About the author: Jeanna Henry joined EPA in 2000 as an Environmental Scientist. She currently works in the Water Protection Division focusing on stormwater management through the use of Green Infrastructure. Jeanna loves nothing more than spending time outdoors with family and friends hiking, kayaking or spending a day at the beach.

 

Editor's Note: The opinions expressed here are those of the author. They do not reflect EPA policy, endorsement, or action, and EPA does not verify the accuracy or science of the contents of the blog.

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Protecting the Environment for Today and the Future

By Karen Flournoy

We all have the responsibility to protect the environment for today and the future. For some of us, we have the honor every day of protecting the environment – working for EPA, state environmental agencies, other federal or state agencies, businesses, or legal or technical firms. I was in high school when President Nixon signed the order to create the U.S. Environmental Protection Agency. I didn’t imagine that someday I would work for the EPA!

As a kid, I was interested in science, loved being outdoors, and had a rock collection built by family and friends who brought me rocks when they traveled. I was determined in 4th grade to go to college because I wanted to study science or be an astronaut, as the space program was just beginning. In college in the 1970s, I studied civil engineering at the encouragement of my Dad. While many of my male classmates were interested in structures or transportation, I pursued my interest in wastewater. After almost one year at a consulting firm working on wastewater treatment plant projects, I was offered a job at EPA Region 7.

I’ve served in many roles throughout my career in EPA Region 7. I began as an engineer in the construction grants program reviewing wastewater treatment plant projects for funding, then moved to the site cleanup (Superfund) program, and later spent six years advising the Region 7 Administrator on environmental issues in agriculture. Now I serve as the Director of the Water, Wetlands, and Pesticides Division. We are responsible for safe drinking water, wastewater permitting and storm water management, watershed projects, pesticides, and lead-based paint. We also manage the wastewater and drinking water state revolving loan funds, working with states to fund projects for drinking water and wastewater treatment.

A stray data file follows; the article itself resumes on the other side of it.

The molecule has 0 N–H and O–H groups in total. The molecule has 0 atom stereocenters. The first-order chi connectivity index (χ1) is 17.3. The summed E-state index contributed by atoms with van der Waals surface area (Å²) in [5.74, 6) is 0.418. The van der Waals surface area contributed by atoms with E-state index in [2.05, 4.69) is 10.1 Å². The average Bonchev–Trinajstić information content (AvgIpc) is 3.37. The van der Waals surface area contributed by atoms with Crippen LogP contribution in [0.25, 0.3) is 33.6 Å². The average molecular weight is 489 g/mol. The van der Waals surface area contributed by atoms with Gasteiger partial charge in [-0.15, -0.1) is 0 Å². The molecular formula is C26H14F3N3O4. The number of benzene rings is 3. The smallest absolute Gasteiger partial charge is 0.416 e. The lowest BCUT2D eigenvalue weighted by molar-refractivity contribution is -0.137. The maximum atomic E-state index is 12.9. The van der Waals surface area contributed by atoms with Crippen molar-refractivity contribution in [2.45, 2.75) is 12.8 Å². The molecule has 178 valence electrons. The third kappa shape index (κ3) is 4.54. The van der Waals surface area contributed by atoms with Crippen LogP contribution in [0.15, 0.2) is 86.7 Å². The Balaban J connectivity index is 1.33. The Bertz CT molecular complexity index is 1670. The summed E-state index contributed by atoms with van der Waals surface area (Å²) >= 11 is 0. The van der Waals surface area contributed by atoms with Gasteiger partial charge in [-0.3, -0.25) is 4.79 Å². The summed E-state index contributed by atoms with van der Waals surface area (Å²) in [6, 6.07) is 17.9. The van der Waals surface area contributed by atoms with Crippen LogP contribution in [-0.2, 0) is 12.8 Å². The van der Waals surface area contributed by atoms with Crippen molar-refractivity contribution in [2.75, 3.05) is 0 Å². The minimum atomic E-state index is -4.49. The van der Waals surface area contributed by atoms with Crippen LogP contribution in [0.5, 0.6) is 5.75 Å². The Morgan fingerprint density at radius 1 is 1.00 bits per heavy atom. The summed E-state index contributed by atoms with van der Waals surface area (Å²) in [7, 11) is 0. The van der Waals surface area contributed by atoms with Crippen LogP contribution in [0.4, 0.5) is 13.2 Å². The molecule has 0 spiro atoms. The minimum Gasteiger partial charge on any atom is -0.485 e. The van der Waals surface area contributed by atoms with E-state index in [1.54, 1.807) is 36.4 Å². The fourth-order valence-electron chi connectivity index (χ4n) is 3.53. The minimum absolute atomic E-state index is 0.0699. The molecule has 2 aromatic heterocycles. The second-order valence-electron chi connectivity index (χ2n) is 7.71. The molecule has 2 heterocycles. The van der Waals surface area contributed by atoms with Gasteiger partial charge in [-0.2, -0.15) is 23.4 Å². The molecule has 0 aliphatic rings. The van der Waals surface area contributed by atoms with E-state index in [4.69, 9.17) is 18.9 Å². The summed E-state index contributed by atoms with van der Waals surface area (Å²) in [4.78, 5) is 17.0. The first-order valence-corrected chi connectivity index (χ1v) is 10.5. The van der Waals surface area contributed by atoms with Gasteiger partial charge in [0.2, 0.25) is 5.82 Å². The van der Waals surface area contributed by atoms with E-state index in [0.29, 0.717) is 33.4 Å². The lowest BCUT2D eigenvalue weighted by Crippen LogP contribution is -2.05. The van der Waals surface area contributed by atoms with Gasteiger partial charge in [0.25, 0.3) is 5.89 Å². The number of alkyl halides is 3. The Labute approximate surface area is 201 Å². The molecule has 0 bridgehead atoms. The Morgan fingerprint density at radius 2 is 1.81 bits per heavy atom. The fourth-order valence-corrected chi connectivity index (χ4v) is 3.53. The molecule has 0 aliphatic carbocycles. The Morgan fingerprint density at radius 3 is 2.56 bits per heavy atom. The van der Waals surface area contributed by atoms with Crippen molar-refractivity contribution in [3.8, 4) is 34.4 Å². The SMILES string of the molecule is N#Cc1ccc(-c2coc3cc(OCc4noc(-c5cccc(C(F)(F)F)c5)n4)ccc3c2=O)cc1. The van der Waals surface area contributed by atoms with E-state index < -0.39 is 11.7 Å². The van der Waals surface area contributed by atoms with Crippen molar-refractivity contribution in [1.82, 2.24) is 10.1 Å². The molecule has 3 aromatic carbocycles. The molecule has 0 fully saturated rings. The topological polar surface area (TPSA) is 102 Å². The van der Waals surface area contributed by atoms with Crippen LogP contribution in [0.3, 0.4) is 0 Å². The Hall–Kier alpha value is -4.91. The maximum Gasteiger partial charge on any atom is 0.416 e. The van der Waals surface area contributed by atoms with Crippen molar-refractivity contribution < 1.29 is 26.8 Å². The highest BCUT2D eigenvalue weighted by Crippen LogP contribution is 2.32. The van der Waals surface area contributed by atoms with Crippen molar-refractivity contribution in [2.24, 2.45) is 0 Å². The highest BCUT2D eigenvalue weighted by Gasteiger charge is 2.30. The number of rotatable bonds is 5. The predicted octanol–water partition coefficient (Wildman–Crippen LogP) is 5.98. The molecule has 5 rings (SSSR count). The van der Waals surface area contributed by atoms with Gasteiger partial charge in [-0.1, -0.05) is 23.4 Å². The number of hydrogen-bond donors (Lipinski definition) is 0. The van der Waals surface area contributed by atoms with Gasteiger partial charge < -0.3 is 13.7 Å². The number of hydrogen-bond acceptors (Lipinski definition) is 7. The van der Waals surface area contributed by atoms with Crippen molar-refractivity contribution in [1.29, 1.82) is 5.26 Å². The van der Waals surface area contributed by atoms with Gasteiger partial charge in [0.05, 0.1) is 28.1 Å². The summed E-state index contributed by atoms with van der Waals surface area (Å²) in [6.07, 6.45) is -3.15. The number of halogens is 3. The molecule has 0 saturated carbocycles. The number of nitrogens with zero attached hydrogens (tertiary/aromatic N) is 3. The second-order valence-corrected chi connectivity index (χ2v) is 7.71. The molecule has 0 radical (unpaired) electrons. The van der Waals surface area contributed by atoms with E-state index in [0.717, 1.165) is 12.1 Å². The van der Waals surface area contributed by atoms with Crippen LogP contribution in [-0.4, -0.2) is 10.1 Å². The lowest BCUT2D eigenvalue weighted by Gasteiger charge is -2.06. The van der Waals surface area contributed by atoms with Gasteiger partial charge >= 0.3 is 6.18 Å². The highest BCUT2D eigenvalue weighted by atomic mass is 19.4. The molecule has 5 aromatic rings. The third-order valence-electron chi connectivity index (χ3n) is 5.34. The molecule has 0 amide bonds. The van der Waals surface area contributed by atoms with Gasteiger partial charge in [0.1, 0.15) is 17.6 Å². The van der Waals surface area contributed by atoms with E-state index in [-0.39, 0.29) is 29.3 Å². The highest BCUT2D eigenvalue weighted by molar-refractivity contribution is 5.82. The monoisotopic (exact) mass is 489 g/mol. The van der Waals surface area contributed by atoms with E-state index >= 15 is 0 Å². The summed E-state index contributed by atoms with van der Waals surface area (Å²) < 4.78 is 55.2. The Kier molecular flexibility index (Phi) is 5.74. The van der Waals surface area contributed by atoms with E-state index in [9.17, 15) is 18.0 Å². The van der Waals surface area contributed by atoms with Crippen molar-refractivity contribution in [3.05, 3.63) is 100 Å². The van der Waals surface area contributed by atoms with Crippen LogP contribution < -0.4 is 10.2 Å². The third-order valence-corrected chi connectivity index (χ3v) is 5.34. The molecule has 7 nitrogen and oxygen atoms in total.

What does protecting the environment really mean? For those of us who work at EPA, it means:

  • Making sure the laws passed by Congress are carried out through regulations and voluntary programs.
  • Providing information to students, the public, and regulated facilities.
  • Finding answers to environmental challenges through research.
  • Working with federal, state, local, and tribal partners to carry out environmental programs.

What does protecting the environment for today and the future mean for you?

  • Consider a career in environmental protection or encourage students to pursue careers in the environment, science, engineering, and math.
  • Purchase Energy Star and WaterSense labeled products to save energy and conserve water. Fix leaks in your toilets, faucets, and irrigation systems.